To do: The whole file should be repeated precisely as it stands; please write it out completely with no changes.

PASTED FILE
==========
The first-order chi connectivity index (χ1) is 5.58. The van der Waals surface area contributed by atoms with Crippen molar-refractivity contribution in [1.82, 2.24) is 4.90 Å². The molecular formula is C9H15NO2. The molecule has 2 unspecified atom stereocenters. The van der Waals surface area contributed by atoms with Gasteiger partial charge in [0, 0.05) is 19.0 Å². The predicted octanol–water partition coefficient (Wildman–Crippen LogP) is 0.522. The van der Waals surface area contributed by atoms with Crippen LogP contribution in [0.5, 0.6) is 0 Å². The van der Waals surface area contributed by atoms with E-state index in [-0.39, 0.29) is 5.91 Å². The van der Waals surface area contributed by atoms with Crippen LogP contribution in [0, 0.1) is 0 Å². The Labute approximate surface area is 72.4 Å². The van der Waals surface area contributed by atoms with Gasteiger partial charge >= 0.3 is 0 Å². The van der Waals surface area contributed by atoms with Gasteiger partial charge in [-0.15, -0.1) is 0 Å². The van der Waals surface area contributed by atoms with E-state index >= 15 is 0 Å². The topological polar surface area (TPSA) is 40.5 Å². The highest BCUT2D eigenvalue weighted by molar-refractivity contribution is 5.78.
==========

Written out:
The first-order chi connectivity index (χ1) is 5.58. The van der Waals surface area contributed by atoms with Crippen molar-refractivity contribution in [1.82, 2.24) is 4.90 Å². The molecular formula is C9H15NO2. The molecule has 2 unspecified atom stereocenters. The van der Waals surface area contributed by atoms with Gasteiger partial charge in [0, 0.05) is 19.0 Å². The predicted octanol–water partition coefficient (Wildman–Crippen LogP) is 0.522. The van der Waals surface area contributed by atoms with Crippen LogP contribution in [0.5, 0.6) is 0 Å². The van der Waals surface area contributed by atoms with E-state index in [-0.39, 0.29) is 5.91 Å². The van der Waals surface area contributed by atoms with Crippen LogP contribution in [0, 0.1) is 0 Å². The Labute approximate surface area is 72.4 Å². The van der Waals surface area contributed by atoms with Gasteiger partial charge >= 0.3 is 0 Å². The van der Waals surface area contributed by atoms with Gasteiger partial charge in [-0.15, -0.1) is 0 Å². The van der Waals surface area contributed by atoms with E-state index >= 15 is 0 Å². The topological polar surface area (TPSA) is 40.5 Å². The highest BCUT2D eigenvalue weighted by molar-refractivity contribution is 5.78.